City considers golf cart legislation

By Andrea Cordle
Southwest Editor

Golf carts were made for the golf course, but it is not uncommon to see them zipping down residential or even primary roads. The city of Grove City is considering legislation to regulate golf carts and similar low-speed vehicles on city streets.

The issue was debated at the Oct. 7 Grove City Council meeting.

“We have seen more and more golf carts on public streets and on public bike paths,” said Grove City Law Director Stephen Smith. “They are illegal at this point in time.”

The city’s administration, including the safety director and the chief of police, came up with legislation to regulate low speed vehicles.

According to Smith, people are not just using the carts to drive to a neighbor’s house down the street, they are using them to drive to local parks and to the store.

“The reality is, they are out there, and we want to ensure they are safe for the occupant as well as the general public,” said Smith.

Under the proposed ordinance, the city would strictly prohibit the low-speed vehicles from main thoroughfares in Grove City, such as Broadway, Stringtown Road and London-Groveport Road. The legislation also requires that the golf cart operator have a valid driver’s license and proof of insurance. If a golf cart driver wanted to take the vehicle on a street with a 35 mile per hour speed limit, that cart would have to be inspected by the Grove City Division of Police or another law enforcement agency. The cart would have to be equipped with safety features such as properly working brake lights, head lights, taillights and turn signals. The cart would also need a windshield, a review mirror, seatbelts and a front and rear license plate.

Smith said most of the golf carts citizens may see on the roads today do not meet these safety standards.

“About 98 percent of the golf carts you see on the roadway are not supposed to be there,” said the law director.

While most council members agree there should be some regulation on golf carts, some were concerned about the legislation presented.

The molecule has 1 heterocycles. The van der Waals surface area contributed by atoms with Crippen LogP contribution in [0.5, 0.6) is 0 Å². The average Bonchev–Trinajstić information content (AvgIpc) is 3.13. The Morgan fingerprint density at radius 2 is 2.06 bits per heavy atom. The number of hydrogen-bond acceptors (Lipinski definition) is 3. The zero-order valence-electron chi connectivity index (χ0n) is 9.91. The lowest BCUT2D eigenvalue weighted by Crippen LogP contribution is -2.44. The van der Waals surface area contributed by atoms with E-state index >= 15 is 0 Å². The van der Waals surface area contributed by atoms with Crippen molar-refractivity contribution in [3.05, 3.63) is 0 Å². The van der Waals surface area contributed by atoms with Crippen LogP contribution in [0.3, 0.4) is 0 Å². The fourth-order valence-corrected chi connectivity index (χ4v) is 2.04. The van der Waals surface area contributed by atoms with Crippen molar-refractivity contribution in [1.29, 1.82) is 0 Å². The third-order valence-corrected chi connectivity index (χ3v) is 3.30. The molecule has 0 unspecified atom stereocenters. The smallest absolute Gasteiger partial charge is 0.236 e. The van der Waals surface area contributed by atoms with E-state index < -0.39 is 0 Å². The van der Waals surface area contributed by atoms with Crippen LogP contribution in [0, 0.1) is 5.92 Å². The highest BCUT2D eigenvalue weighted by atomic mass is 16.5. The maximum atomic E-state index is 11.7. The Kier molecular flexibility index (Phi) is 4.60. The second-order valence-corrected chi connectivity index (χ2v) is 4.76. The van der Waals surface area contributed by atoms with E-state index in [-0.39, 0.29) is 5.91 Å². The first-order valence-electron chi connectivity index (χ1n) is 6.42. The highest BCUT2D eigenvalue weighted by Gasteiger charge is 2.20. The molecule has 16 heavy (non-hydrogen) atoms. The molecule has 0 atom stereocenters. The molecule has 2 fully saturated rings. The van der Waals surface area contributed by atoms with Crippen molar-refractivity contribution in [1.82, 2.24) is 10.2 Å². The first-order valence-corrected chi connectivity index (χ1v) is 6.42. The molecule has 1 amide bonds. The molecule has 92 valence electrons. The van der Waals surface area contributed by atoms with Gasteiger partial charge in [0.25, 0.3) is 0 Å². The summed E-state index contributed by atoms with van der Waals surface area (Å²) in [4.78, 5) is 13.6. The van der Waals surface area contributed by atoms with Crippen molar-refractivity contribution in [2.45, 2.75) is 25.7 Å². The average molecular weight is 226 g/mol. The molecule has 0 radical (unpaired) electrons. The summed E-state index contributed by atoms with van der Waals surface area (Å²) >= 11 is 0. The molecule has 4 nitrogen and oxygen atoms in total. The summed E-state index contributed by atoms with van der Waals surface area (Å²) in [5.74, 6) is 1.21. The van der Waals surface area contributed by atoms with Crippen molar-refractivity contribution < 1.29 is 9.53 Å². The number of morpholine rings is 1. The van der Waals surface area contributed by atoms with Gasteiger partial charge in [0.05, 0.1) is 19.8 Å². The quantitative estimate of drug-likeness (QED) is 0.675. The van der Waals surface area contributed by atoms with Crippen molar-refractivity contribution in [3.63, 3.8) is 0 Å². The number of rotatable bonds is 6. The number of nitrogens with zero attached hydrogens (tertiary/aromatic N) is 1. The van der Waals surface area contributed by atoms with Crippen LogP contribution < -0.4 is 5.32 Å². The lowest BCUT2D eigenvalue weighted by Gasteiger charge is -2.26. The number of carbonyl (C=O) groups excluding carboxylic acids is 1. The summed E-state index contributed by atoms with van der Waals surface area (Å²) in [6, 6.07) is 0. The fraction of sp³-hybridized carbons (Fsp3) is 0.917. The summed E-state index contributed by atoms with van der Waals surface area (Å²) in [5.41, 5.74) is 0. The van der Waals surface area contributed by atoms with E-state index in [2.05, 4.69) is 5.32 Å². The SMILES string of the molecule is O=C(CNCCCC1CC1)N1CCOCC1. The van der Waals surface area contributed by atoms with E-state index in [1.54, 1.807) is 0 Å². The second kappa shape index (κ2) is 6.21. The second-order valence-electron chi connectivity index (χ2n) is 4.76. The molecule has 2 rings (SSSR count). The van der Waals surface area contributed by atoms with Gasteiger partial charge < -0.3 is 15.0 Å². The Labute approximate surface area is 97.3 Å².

“This is overkill,” said councilman Jeff Davis.

Davis said he does not agree with all the regulations proposed, but said the carts are just not meant for primary roads. He suggested simplifying the legislation to say no golf carts are allowed on any street with a speed limit more than 25 miles per hour.

“Why don’t we limit them to subdivisions,” asked Davis.

Smith argued that citizens are allowed to ride bicycles on roadways that have speed limits at or above 35 miles per hour and said if someone can ride on a bike on the road, perhaps they should be able to drive a cart on the road as well. He also said people want to use the carts to run to the store, which usually would require travel on a road that goes up to 35 miles per hour.

Davis reasoned that bicycle riders do not slow down traffic.

“You can just drive around a bike rider,” said the councilman. “Golf carts disrupt traffic. They do not go 35 miles per hour.”

Councilman Roby Schottke said he is concerned about how this proposed legislation would impact the Pinnacle area.

“The Pinnacle is a golf course community,” said Schottke. “You see residents on carts over there all the time, but they are probably driving them over to the golf course. I am a little conflicted about this.”

Schottke suggested postponing the legislation to give council and the city’s administration more time to work out the kinks in the regulations. He also suggested including two-wheeled motorized scooters in the legislation.

Council agreed to table the vote to the Oct. 21 council meeting.

Grove City Mayor Richard “Ike” Stage said he would like council to act on the legislation.

“We owe golf cart owners some direction,” said Stage. “We have an obligation to put them on notice.”

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